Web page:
We’re never in love with mixed materials on cases (primarily when one of those is plastic), and there’s always a concern that even the best-matched colors will age differently over time, but NZXT has come as close as anyone we’ve seen in getting it right. Even the texture of the plastic and metal parts matches fairly well.
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Of course, using plastic in various parts of the case was necessary--the behemoth already weighs 32lbs. Any more steel, and the Phantom 820 would need to come with a warning label about its weight.
There’s a continuous peak running the length of the front and top panels that evokes an industrial Art Deco sort of flavor. The front has a large grill on the bottom section for the front-mounted 200mm fan, and the top portion swings open to reveal the 5.25-inch drive bays, lighting controls, and built-in SD card slot.
The top panel is loaded with integrated features, including two USB 2.0 and four USB 3.0 ports on one side and the headphone and mic jacks and fan controls on the other. Much of the top panel has a grill design to accommodate up to two 200mm fans or a water cooling radiator.
One knock on the design is that the front and top panels aren’t especially removable. Granted, you only need to do so if you’re cleaning the grills or installing fans or a water cooling system, but NZXT has demonstrated the ability to make that process much easier in other cases such as the Switch 810, so it’s not clear why it’s so hard on the Phantom 820.
The case is set atop a plastic foot that helps provide more clearance for air exhaust and actually contributes to the overall profile of the chassis in a subtle way.
The main side panel sports a clear acrylic pane as well as a large pair of grills that offer a 200mm fan mount. The other side panel is, as usual, all one solid piece of metal, but the lower portion features a 36mm bump-out to help facilitate cable routing behind the motherboard tray. There’s a decent amount of clearance back there for cabling, and the bump-out helps, but it’s still a little tricky to get the side panel back on due to all the cables; we’d prefer to see more space, especially with a case like this one that’s likely to house a host of components and drives.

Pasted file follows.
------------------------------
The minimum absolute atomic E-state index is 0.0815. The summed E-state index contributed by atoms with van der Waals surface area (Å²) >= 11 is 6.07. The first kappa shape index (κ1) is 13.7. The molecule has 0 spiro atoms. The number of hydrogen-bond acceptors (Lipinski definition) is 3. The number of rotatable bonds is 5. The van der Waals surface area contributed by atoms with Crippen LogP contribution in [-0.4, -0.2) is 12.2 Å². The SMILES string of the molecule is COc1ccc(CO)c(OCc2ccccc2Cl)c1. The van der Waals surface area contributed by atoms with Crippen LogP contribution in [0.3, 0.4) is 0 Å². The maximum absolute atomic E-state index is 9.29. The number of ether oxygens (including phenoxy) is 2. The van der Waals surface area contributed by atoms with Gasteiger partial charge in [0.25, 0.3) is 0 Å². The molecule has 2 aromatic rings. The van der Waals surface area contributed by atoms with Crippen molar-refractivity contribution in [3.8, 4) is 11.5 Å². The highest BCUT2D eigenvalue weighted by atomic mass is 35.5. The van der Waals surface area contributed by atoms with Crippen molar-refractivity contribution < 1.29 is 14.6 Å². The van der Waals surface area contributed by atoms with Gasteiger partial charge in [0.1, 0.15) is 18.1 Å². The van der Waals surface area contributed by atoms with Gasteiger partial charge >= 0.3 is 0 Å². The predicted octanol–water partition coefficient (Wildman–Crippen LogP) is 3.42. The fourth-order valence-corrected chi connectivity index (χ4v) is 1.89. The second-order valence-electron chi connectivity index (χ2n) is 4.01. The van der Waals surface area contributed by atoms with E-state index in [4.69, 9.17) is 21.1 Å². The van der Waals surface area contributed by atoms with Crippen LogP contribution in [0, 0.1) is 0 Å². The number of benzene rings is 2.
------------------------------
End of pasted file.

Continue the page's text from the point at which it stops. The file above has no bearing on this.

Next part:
There’s certainly room to spare elsewhere; the main compartment is delightfully spacious, with plenty of room to work without nicking up your knuckles and nice depth for large CPU coolers.
Of course, if you load up on fans or employ a water cooling system, that space will fill up a bit more. NZXT ships the Phantom 820 with four large fans, as we previously mentioned, but you can fit another 200mm fan at the top of the case (or swap in a trio of 120mm fans), slap a couple 140mm fans on the bottom, or insert a 120mm or 140mm fan on a pivoting mechanism next to the uppermost 3.5-inch drive bay. For radiators, there’s 90mm x 280/360mm of space up top or 240/280mm on the bottom if you so choose.
The 5.25-inch bays have toolless mechanisms that feel strong and sturdy despite being made of plastic, and the 3.5-inch bays are rock-solid, although they use flimsy plastic sleds for the drives that aren’t particularly fun to work with.
And of course, there are large mesh filters at the top, front, and bottom of the Phantom 820 that all pop out smoothly for easy cleaning.
The lighting setup on this chassis is a sight to see. There are bright white LEDs on the back of the case that keep the I/O ports and expansion bays lit so they’re easy to work with in the dark; if you’re not a fan or just want to go stealth, you can simply switch those lights off with a button on the front panel.
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There are also five LEDs securely built into the rim of the top the case on the side closest to the windowed side panel, and another light that makes the clear plastic strip by the fan controller glow beautifully. (Indeed, this is no after-market lighting string; those suckers are part of this case and won’t get yanked asunder when if you grip the case to move it with the side panel off.) The lights hit the clear side panel just right and do a nice job of illuminating the whole interior of the chassis. You can switch them off if you like, or you can adjust the brightness and color, choosing from various shades of red, green, or blue with the click wheel mounted on the front panel.
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Using the fan controller is a breeze; you can toggle between the four sections of fans--rear, internal/side, front, and top--and click the +/- buttons to increase or decrease fan speeds. A white LED not only indicates which fan group is selected, it also changes in brightness depending on how fast or slow the fans are spinning.
Source : https://hothardware.com/reviews/nzxt-phantom-820-full-tower-case-review?page=2